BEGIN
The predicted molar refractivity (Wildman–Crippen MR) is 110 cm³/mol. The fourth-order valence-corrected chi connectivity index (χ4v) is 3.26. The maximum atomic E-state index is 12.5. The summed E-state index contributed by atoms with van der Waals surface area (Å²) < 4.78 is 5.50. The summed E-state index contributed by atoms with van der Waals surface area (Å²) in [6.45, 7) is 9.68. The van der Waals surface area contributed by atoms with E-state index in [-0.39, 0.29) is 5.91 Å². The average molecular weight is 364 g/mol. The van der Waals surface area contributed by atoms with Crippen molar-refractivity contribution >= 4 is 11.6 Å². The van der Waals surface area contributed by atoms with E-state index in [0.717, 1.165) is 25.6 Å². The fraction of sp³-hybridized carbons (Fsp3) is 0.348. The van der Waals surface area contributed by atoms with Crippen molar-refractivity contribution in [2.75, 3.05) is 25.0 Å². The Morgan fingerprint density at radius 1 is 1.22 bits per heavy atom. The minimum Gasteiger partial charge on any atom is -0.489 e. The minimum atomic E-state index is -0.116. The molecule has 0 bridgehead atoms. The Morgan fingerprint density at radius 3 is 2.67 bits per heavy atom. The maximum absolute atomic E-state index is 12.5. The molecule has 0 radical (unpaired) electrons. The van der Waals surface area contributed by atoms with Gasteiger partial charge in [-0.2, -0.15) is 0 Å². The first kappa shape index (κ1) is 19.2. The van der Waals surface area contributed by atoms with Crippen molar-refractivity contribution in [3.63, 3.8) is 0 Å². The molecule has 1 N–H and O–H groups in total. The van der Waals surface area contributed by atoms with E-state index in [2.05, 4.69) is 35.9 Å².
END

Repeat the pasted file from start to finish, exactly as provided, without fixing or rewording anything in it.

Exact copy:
The predicted molar refractivity (Wildman–Crippen MR) is 110 cm³/mol. The fourth-order valence-corrected chi connectivity index (χ4v) is 3.26. The maximum atomic E-state index is 12.5. The summed E-state index contributed by atoms with van der Waals surface area (Å²) < 4.78 is 5.50. The summed E-state index contributed by atoms with van der Waals surface area (Å²) in [6.45, 7) is 9.68. The van der Waals surface area contributed by atoms with E-state index in [-0.39, 0.29) is 5.91 Å². The average molecular weight is 364 g/mol. The van der Waals surface area contributed by atoms with Crippen molar-refractivity contribution >= 4 is 11.6 Å². The van der Waals surface area contributed by atoms with E-state index in [0.717, 1.165) is 25.6 Å². The fraction of sp³-hybridized carbons (Fsp3) is 0.348. The van der Waals surface area contributed by atoms with Crippen molar-refractivity contribution in [2.75, 3.05) is 25.0 Å². The Morgan fingerprint density at radius 1 is 1.22 bits per heavy atom. The minimum Gasteiger partial charge on any atom is -0.489 e. The minimum atomic E-state index is -0.116. The molecule has 0 bridgehead atoms. The Morgan fingerprint density at radius 3 is 2.67 bits per heavy atom. The maximum absolute atomic E-state index is 12.5. The molecule has 0 radical (unpaired) electrons. The van der Waals surface area contributed by atoms with Gasteiger partial charge in [-0.2, -0.15) is 0 Å². The first kappa shape index (κ1) is 19.2. The van der Waals surface area contributed by atoms with Crippen molar-refractivity contribution in [3.63, 3.8) is 0 Å². The molecule has 1 N–H and O–H groups in total. The van der Waals surface area contributed by atoms with E-state index in [2.05, 4.69) is 35.9 Å².